Comparison of the worn and unworn pin in the simulation of the tribological test: a displacement of the pin in the loading direction; b nodal pressure in the centre of the pin leading edge

4 Conclusions

The present work outlined a tribological test for galling evaluation in press hardening conditions. A numerical model of the test has been developed in order to understand galling behaviour in terms of the contact conditions at the tool-workpiece interface. The concentrated pressure in the leading edge of specimens led to severe galling in the test, which restricted the extended sliding. In the friction results, the effect of the pressure was small and the most significant changes in friction coefficients were related to the test temperatures. In the galling evaluation, the test temperature was an important factor in terms of the galling severity. At 750 °C, the active surface of the Al–Si-coated boron steel led to the severe galling, whilst a mild specific galling coefficient and polishing of the pin surface were observed at 600 °C. The galling growth on the specimen surface during the extended sliding distance was not linear and this may be correlated with the stability and growth rate of the transfer layers. The quantitative measurement of galling is a promising tool for the prediction of galling in press hardening. Based on a simple galling model, the galling distribution was precisely predicted by a FE-simulation. The galling maximum height in the pin surface can be predicted in the simulation using a scale factor on the nominal contact area. The implementation of the geometry updated pin in the numerical model provided the possibility to study the influence of galling on the contact conditions so as to estimate the negative galling effect on the manufacturing process.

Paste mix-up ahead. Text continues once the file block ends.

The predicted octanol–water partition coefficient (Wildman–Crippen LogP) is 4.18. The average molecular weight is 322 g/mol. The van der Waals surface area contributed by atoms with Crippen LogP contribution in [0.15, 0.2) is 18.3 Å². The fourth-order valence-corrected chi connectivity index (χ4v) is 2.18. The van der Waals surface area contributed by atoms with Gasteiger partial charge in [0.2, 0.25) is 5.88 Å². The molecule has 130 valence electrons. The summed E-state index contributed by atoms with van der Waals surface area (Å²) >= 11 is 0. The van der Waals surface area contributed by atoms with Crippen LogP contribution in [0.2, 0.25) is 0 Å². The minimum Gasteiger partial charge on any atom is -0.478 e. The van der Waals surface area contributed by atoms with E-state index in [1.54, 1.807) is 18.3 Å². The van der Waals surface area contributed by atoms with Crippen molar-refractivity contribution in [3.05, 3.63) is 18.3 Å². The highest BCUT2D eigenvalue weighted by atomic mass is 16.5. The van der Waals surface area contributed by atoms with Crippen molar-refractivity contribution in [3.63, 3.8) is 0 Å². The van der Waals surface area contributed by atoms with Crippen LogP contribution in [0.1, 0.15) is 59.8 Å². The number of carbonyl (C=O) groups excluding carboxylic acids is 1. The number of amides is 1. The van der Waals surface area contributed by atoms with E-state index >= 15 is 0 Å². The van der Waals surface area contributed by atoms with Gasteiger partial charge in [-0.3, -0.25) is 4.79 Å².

Notes

Acknowledgements

This study was funded by the Swedish Governmental Agency for Innovation Systems, VINNOVA and the FFI-Sustainable Production Technology programme. The authors gratefully acknowledge the supply of specimen material by Gestamp HardTech AB in Luleå, Sweden.

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Open AccessThis article is distributed under the terms of the Creative Commons Attribution 4.0 International License (http://creativecommons.org/licenses/by/4.0/), which permits unrestricted use, distribution, and reproduction in any medium, provided you give appropriate credit to the original author(s) and the source, provide a link to the Creative Commons license, and indicate if changes were made.

Authors and Affiliations

  • Liang Deng
    • 1
    Email author
  • Leonardo Pelcastre
    • 2
  • Jens Hardell
    • 2
  • Braham Prakash
    • 2
  • Mats Oldenburg
    • 1
  1. 1.Division of Mechanics of Solid Materials, Department of Engineering Sciences and MathematicsLulea University of TechnologyLuleåSweden
  2. 2.Division of Machine Elements, Department of Engineering Sciences and MathematicsLulea University of TechnologyLuleåSweden